The hospital’s management has established an inquiry committee to investigate the case.
The child’s father, Mohsin Ali, said his daughter was brought to the PIMS emergency on June 23 at around 9 pm after she fell.
“At the time, Dr Mubashir, Dr Awais and another doctor told me [she had suffered] a major fracture for which a rod would be placed in her hand. However, they applied plaster on the hand and discharged her at around 2 am with instructions to visit the outpatient department in the morning.
“We reached [the outpatient department] at 8 am, and Dr Mubashir told us that there was no need for the rod and they would once again apply the plaster as the alignment of one bone was not right,” he said.
After three hours, he said, they were told that the bone had been aligned and the patient should be brought back in two weeks. However, Mr Ali said they noticed at night that his daughter’s hand was turning green and brought her back to the hospital.
Initially, he said, the plaster was removed and Dr Mubashir checked the patient. The family was told the next morning that her arm would have to be amputated, which it later was.
Mr Ali has asked the management to take action against the doctors, who he has said are responsible.
PIMS Executive Director Dr Raja Amjad said the patient had fallen off her roof and broke both bones in her arm.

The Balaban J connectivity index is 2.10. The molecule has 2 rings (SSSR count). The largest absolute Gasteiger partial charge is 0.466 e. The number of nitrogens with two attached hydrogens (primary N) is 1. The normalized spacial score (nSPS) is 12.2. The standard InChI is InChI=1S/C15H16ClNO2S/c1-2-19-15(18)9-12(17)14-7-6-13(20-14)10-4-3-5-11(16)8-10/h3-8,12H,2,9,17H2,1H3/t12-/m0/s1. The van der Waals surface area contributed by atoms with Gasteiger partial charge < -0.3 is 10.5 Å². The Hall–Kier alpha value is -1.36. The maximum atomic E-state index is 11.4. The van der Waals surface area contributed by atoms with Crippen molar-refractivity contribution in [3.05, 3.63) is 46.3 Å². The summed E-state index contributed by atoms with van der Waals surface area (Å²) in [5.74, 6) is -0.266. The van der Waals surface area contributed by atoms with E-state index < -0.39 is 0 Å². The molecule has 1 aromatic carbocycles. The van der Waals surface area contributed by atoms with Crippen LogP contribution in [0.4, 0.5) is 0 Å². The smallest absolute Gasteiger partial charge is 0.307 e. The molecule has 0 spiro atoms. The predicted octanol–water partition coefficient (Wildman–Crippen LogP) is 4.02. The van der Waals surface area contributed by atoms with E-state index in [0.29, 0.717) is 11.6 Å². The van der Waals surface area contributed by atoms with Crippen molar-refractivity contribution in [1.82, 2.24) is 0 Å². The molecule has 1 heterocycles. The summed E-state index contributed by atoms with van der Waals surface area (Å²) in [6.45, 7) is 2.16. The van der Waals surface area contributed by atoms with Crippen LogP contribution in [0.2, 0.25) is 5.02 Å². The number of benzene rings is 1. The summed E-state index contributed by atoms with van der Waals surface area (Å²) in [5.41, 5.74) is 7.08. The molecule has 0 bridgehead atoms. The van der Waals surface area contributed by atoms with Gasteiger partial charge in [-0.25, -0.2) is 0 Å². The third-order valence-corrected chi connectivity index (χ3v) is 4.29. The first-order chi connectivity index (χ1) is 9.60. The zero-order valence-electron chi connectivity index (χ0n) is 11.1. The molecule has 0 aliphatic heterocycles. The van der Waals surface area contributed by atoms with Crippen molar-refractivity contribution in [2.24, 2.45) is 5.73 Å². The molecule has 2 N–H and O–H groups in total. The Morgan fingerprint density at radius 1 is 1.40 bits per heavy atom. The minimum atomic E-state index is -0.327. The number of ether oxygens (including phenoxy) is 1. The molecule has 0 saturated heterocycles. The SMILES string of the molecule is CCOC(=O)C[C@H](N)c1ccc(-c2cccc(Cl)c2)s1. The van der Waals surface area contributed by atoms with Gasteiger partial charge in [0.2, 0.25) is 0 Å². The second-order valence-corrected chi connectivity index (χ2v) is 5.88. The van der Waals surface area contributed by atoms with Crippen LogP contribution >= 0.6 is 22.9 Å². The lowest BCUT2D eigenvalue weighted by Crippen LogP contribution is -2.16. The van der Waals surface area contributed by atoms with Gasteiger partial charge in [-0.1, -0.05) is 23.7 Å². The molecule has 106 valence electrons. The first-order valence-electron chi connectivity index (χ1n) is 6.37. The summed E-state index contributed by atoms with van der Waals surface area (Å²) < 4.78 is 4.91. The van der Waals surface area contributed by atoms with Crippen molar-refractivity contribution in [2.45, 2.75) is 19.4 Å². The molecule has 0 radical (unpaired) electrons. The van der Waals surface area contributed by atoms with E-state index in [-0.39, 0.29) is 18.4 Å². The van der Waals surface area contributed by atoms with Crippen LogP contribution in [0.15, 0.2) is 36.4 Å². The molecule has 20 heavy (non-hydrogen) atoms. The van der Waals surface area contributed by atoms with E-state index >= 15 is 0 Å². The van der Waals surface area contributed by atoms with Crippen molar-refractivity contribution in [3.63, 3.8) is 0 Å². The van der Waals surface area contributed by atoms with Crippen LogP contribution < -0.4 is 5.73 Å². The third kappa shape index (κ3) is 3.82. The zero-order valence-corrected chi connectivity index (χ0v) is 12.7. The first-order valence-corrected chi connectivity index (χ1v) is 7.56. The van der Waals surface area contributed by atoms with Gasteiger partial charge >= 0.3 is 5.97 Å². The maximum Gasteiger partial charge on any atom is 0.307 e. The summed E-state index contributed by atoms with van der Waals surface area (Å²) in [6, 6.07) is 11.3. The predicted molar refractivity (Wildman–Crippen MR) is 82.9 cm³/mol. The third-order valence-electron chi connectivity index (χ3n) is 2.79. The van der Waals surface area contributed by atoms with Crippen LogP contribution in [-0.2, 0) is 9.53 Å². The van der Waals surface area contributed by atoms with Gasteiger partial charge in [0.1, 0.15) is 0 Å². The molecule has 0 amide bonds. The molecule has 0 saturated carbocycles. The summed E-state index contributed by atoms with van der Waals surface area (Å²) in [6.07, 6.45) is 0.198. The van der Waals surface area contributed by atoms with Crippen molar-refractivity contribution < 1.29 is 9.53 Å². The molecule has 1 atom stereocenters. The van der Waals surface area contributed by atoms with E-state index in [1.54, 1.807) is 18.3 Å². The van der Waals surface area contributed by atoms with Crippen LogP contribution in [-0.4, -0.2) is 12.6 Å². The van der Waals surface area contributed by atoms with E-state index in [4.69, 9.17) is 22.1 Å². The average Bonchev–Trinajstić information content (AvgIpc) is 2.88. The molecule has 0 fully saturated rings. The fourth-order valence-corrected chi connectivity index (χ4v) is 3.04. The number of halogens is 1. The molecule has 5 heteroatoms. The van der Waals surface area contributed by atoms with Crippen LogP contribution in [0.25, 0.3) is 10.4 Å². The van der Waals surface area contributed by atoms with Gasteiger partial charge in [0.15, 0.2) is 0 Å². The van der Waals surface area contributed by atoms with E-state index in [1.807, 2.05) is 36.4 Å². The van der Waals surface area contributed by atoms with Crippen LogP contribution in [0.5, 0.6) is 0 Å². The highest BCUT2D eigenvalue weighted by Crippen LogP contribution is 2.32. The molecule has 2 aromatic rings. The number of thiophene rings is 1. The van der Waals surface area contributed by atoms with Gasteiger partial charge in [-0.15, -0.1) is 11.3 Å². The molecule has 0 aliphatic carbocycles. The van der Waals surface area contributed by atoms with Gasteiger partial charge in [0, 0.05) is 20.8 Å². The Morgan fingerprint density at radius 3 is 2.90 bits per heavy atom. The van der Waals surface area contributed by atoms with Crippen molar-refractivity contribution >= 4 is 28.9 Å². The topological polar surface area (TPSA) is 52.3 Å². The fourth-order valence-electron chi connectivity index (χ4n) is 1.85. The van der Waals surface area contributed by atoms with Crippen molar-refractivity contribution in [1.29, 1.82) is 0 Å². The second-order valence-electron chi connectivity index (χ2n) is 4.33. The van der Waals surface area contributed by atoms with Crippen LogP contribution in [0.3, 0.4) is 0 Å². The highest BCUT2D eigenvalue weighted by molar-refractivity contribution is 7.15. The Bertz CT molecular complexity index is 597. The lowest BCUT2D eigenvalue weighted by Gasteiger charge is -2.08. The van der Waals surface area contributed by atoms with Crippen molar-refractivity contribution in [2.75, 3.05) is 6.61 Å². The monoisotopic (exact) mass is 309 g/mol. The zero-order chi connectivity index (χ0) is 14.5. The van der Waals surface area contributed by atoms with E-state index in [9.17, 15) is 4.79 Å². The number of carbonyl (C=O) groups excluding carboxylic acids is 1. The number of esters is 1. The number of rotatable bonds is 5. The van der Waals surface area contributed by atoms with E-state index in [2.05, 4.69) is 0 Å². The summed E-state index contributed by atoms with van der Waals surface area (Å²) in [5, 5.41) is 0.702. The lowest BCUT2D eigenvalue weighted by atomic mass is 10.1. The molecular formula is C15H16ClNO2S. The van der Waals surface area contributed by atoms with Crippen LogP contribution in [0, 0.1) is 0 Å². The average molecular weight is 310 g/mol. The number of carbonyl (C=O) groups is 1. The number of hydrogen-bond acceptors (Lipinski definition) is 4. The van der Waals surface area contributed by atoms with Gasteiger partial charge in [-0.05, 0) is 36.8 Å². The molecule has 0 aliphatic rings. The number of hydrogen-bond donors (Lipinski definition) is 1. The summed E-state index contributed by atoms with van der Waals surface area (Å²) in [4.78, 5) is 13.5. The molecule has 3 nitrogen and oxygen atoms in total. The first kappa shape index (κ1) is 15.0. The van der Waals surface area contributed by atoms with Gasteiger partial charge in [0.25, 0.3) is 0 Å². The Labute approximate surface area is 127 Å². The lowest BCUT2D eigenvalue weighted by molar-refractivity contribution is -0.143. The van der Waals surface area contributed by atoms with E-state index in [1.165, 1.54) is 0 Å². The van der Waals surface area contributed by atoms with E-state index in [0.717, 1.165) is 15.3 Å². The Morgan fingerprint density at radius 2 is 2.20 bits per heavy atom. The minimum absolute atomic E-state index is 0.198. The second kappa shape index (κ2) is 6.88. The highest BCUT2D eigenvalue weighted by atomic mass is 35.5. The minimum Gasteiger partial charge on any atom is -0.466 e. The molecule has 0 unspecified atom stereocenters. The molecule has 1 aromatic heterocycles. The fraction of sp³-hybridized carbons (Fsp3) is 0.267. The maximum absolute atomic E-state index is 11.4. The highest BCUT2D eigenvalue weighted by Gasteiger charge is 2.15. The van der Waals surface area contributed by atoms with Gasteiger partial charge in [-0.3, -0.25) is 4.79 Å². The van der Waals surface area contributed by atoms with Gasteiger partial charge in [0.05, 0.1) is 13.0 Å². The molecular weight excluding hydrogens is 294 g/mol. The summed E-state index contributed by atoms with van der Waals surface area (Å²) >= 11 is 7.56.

“After applying the plaster at night, in the morning it was observed that one bone was aligned but the other was not, due to which a small procedure was done to align the bone and after applying plaster once again the girl was discharged with directions that the patient should be brought back if swelling is observed or the colour of her arm starts changing,” he said.
“Although the colour of her hand began to change the family kept the girl in Murree for more than 27 hours, due to which when she was brought to the hospital there was no choice but to remove the hand. Despite that, doctors tried to restore the blood supply but failed,” he said.
“Although I have established a committee to inquire into the issue, it was unfortunate that the girl’s relatives not only protested but also held doctors and patients hostage in the hospital,” he added.
Dr Amjad said such situations put him in a difficult position, as doctors will begin to strike when patients’ relatives misbehave with them or physically attack them.
“The doctor who treated the girl has also worked in the United Kingdom and is well trained, so I cannot imagine that he could make a blunder. Despite that, I have established an inquiry committee and will take action after getting the inquiry report,” he said.